Serbia's Crvena Zvezda: A Roma Victory Against Eviction
09 February 2024
“I felt like I was living in the Stone Age. And to think that I have to endure something like this in the 21st century,” said Mevla Čupi, a 60-year-old Roma woman who has braved brutal winters without electricity in her fight against eviction from her home near the city of Niš, in southern Serbia.
Čupi is one of 550 residents of the settlement of Crvena Zvezda whose lives were made unbearable by prolonged power cuts designed to force them to leave.
“Since 2011, the entire settlement had been connected to a single electricity meter and sent one lump bill, so they had no insight into their individual consumption, and the debts piled up,” said Aleksandra Petrović , a UN Human Rights’ Human Rights Officer in Serbia. “But the fundamental problem was an unresolved property and legal dispute. Turning off the electricity was one of the methods of pressuring them to move out.”
The growth of a community
Crvena Zvezda's story began in the 1960s when 37 apartments were allocated to families who had lost their homes in devastating floods around Niš. Over time, the settlement grew to 105 houses, with land ownership shared by the city of Niš and a private company.
Trouble arose in 2007 when the company, hoping to develop its land share, pressured the city to evict the residents who stood in the way of commercial development. So began a lengthy tug-of-war that would pit powerful business interests against the local community they were fighting to dislodge.
The company backed its efforts to evict the residents with massive power outages – in 2011, 2014, 2016, and 2018. Some lasted more than half a year throughout the harsh winter.
Living conditions deteriorated and residents would gather at a local social center for warmth and hygiene.
“Children attending school were the most affected, as they lacked bathing facilities and spent part of their days in total darkness, in constant fear of fire as they relied on candles,” said Tamara Simonović, Director of the Social Center Group for Children and Youth Indigo.
“During the outages, many residents came to us for basic hygiene needs, particularly those with small children because we had a bathroom with hot water. The center helped educate the people of Crvena Zvezda about their rights and provided essential services.”
During the third power outage in 2016, residents fed up with their harsh way of life approached the UN Human Rights team, triggering a visit by Petrović.
“I entered every single house and inside, I found frightened people sitting in the dark. I saw children who had been operated on, pregnant women, people with disabilities, children with asthma unable to fill their pumps,” she said. “To make things worse, the houses were heated with wood, which made a precarious health situation even worse. There was perpetual smoke, and having to carry candles for light created an ongoing risk of fire. The electricity problem was just the tip of the iceberg. The real challenge was how to resolve the housing issue.”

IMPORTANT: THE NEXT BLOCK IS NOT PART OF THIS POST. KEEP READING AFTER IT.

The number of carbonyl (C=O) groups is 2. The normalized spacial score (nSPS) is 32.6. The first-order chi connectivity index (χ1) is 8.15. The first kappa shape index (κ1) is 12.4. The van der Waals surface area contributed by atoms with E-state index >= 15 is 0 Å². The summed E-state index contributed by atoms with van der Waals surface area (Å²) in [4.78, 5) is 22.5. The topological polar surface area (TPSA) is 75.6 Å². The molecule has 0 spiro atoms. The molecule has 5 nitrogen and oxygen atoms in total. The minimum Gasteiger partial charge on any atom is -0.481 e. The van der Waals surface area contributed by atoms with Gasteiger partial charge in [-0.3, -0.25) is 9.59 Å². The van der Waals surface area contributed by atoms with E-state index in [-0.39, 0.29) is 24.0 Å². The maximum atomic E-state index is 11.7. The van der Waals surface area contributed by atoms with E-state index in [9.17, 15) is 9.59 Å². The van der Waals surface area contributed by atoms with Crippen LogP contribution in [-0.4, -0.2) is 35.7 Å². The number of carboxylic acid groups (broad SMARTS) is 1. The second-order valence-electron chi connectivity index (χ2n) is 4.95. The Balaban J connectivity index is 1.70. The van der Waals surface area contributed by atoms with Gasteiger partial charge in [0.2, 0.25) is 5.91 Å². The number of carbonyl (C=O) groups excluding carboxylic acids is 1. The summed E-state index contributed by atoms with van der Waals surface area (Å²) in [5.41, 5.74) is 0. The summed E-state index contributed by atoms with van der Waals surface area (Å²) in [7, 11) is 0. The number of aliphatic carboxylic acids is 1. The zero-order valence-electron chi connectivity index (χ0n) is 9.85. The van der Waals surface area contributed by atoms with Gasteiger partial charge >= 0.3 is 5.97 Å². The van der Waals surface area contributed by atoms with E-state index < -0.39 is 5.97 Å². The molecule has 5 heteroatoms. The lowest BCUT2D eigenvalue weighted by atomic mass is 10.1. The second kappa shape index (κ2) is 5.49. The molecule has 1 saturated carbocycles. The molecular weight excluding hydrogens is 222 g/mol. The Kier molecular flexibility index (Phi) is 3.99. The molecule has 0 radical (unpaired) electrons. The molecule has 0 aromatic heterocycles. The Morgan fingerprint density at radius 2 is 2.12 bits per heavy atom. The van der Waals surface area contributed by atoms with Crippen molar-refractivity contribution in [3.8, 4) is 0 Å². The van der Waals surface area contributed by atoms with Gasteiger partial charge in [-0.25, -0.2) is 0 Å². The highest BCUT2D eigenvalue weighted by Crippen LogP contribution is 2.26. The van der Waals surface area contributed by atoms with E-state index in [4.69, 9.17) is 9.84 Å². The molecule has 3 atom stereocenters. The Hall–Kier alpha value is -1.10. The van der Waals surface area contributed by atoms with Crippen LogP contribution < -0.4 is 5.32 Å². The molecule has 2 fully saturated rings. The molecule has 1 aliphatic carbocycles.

Her visit would kickstart a process that would empower the community and allow them to take part for the first time in decisions affecting their lives.
Empowering local communities
Within six months of Petrović’s visit, the UN Human Rights team had pulled together a conference involving government representatives, academia, and more than a hundred participants, including Roma settlement representatives, who now had a platform from which to voice their determination to stay put.
Until then, the city’s approach centered on moving the residents elsewhere and finding them suitable housing. That approach shifted with the election of Mayor Dragana Sotirovski.
“Upon meeting the residents, I realized their deep connections to their homes,” Petrović said. “They did not want to change their location. Perhaps as a woman and a mother, I naturally sympathize with these women on some essential level. So, we began exploring solutions that would improve their living conditions while allowing them to stay in their community.”
Finding a sustainable solution
It took years but finally, in 2023, the city of Niš designated Crvena Zvezda for social housing, with plans to build apartments for all residents and help promote inclusivity and diversity by inviting non-Roma families to move into the settlement.
Building plans are now in place and the city of Niš is raising funds to begin construction. Mevla Čupi emerged as a vocal leader in this struggle.
“We Roma have rights too,” Čupi said. “UN Human Rights showed us how to fight for our rights. Now, no one can force us out. Soon, we will move into better homes, leaving the past behind, but never forgetting the struggle that brought us here.”